Tuesday, August 29, 2006

A Mixed Marriage

Here's the story:-

Ms. Harris, who was for six years of living in Jerusalem a director of program and resource development with the Association for Civil Rights in Israel and led the World Union of Jewish Students, met a Mr. Sabir over early morning coffee at a hotel bar in Oujda, Morocco.

Mr. Sabir, a human- and legal-rights advocate in Morocco, had organized a series of workshops on pending reforms to the country’s criminal procedure code. Ms. Harris, an international human rights lawyer, was a guest speaker.

During a late night stroll through the town square in Marrakesh, surrounded by snake charmers, fortunetellers and musicians, their professional bond turned personal.

“She stood looking at me, I put my hand in her hand, and that was it,” said Mr. Sabir, who is now the executive director of Partners for Human Rights, a newly formed Morocco-based organization, and also a project director with the Center for the Study of Islam and Democracy, a research institute in Washington.

The match was not without its troubles. Ms. Harris was not the type of Jewish girl who spent her youth fantasizing about her wedding. She was too focused on changing the world, a “Muslim Moroccan guy wasn’t on the list of possibilities,” Ms. Harris said.

Hadar Harris, though in love, remained wary. She ended the relationship twice — the first time in London, because she was hung up over their religious and cultural differences, the second time in Washington, because she was hung up over the idea of marriage. After the second breakup, in 2004, Mr. Sabir, who described himself as “culturally Muslim, but not adherent to the type of Islam some people see and embrace today,” was chosen to be a United Nations monitor of the genocide in Sudan.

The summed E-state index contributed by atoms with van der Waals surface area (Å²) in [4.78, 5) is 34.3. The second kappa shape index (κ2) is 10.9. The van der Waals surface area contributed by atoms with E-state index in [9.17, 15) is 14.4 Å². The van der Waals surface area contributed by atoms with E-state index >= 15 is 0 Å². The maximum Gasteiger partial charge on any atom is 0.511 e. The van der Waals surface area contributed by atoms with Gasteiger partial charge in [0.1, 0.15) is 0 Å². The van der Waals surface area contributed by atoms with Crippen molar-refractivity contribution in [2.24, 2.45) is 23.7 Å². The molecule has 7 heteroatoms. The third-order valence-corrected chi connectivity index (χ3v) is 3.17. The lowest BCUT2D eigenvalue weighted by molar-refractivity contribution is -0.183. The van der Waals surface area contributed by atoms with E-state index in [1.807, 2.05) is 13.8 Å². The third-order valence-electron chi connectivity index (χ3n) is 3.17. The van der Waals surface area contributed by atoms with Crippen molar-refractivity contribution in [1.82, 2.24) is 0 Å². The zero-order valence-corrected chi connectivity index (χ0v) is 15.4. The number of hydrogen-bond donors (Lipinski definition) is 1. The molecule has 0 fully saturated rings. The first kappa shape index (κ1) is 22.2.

The couple exchanged vows on Aug. 13 at the Audubon Naturalist Society Woodend Sanctuary in Chevy Chase, Md., in a traditional Jewish ceremony with Moroccan flourishes. The wedding canopy was made of woven silk that the couple bought at a Moroccan bazaar. The ketubah, the Jewish marriage contract, included translations in English, Hebrew and Arabic. Instead of scullcaps, men wore colorful embroidered Moroccan hats.

The couple read — in Arabic and English — a poem by Ibn Arabi, the mystic Muslim philosopher who was born in the 12th century. “My creed is love” they recited. “Wherever its caravan turns along the way, love is my belief and is my faith.”

You just know what I think but I figured I'd give this story a twist.

Take a look at what's attached to the back of the woman in the blue dress.

What no modern Jewish marriage can do without under the Chuppah:

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